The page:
Formaldehyde outgasses for YEARS, even if there is a complete absence of smell. It is in many, many different products -- one of the most common being carpeting. That new carpet smell...that new trailer smell...should alert, but unfortunately, most of the time formaldehyde is present, you will be unable to smell it. It is a carcinogen and should be BANNED. Regardless of your situation, no one should be subjected to it. It can permanently damaged your health. If you're worried about the costs of better, chemical-free materials, wait until you find the cost to society of multiple, long-term illnesses.

Months? Do you really think people have actually had the chance to live in FEMA trailers for that long!?!?
I live in Louisiana & have seen trailers SIT on land for months without ANYONE living in them. Face it people, our govenment did not take action quick enough after a horrible natural disaster destoyed lives. Unless you live anywhere along the affected disaster area of Katrina, you have no IDEA how long people have suffered or what they have endured. To all the individuals that have the opinion that ANYONE wants to live in a FEMA trailer instead of work, please come to Louisiana & see for yourself!!!!!!!!!!!!
People here are trying to rebuild & move on. I guess there are too many people ready to pass judgement on something they know nothing about..........


If the gripers would just open the windows as much as they do when they are smoking,and just enough for air circulation they could have them open year round and not be subjected to severe heat or cold!!Keep the ceiling vent fans on and the vent lid cracked enough to keep out rain and elements the smell goes away.I have been working on and around these trailers for 40+ years,just had my physical 2 weeks ago,am in perfect health,because I use common sense when an acrid odor is present in a trailer.Also opening the roof vents,tie a 3 dollar plastic drop cloth over the roof for a few days until the smell is gone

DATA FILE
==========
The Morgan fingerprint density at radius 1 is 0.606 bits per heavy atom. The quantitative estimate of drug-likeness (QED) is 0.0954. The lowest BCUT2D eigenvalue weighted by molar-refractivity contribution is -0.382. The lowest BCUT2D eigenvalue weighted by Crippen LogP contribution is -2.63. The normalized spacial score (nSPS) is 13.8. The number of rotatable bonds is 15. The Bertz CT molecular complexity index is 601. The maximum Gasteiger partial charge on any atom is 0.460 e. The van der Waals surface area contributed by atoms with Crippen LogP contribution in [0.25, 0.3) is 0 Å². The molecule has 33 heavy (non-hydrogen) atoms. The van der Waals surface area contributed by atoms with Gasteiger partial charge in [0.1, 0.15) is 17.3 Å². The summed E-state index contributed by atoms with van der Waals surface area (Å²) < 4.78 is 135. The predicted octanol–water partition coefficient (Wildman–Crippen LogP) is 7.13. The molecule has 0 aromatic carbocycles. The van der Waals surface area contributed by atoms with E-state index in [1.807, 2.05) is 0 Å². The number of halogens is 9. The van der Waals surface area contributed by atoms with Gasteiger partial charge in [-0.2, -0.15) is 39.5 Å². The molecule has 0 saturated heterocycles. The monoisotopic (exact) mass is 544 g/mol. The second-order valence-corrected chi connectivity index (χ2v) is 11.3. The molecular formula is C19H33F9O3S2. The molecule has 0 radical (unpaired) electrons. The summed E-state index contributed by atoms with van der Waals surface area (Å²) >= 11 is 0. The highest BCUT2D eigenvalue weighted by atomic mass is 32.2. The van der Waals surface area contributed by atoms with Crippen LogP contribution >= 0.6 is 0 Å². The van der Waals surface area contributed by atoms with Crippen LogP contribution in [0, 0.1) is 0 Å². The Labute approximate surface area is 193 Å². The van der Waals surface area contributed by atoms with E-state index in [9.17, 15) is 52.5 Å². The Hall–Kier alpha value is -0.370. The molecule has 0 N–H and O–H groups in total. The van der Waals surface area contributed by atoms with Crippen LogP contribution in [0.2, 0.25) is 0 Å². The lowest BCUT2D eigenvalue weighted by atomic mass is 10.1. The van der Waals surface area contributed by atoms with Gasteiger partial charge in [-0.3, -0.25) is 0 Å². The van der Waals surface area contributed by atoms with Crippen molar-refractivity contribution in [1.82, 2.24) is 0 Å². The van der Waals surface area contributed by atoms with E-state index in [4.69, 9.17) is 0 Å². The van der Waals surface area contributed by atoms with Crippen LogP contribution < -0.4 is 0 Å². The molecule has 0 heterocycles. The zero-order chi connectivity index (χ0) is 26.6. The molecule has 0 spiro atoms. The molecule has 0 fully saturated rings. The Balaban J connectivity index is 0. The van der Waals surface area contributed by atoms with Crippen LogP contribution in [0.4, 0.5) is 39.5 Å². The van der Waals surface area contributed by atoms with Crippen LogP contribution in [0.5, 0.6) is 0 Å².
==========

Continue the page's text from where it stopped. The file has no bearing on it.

Trust me, quite a few of the people living in these trailers don't want to be. They are still rebuilding thier homes, attempting to get supplies wherever they can find them, and are doing the manual labor themselves, since it is so hard to find a contractor that can help.

It's not luxury...it's a roof over your head. And it is horrible that they could suffer yet another blow such as cancer.

It makes me sick that people still are jealous of the assistance that was provided to the victims of Katrina. Not everyone got Debit Cards, so drop the issue. Not everyone is sitting in their trailer waiting for an additional "handout. Quit generalizing and remember that we are all in need at some point. I hope that others aren't as nasty and condescending as some posters have been.

By the way, I have family still living in their trailer while they tear their house down and rebuild from scratch. They aren't waiting on handouts, and they are building it all on their own, pending the new government regulations on housing in their area. They don't want to live in the trailer, but they don't have the money to do anything else right now but be patient and rebuild their lives. And yes, they are working VERY hard to do so. Their insurance company is only paying a very small amount to them even though they had great coverage. The two-story house was flooded through the first floor and filled with mud and marsh. Apparently since the marsh didn't reach the ceiling of the first floor, there was a "no damage" verdict on the second floor. They barely have enough from their insurance company to demolish and start over. I could go on and on.....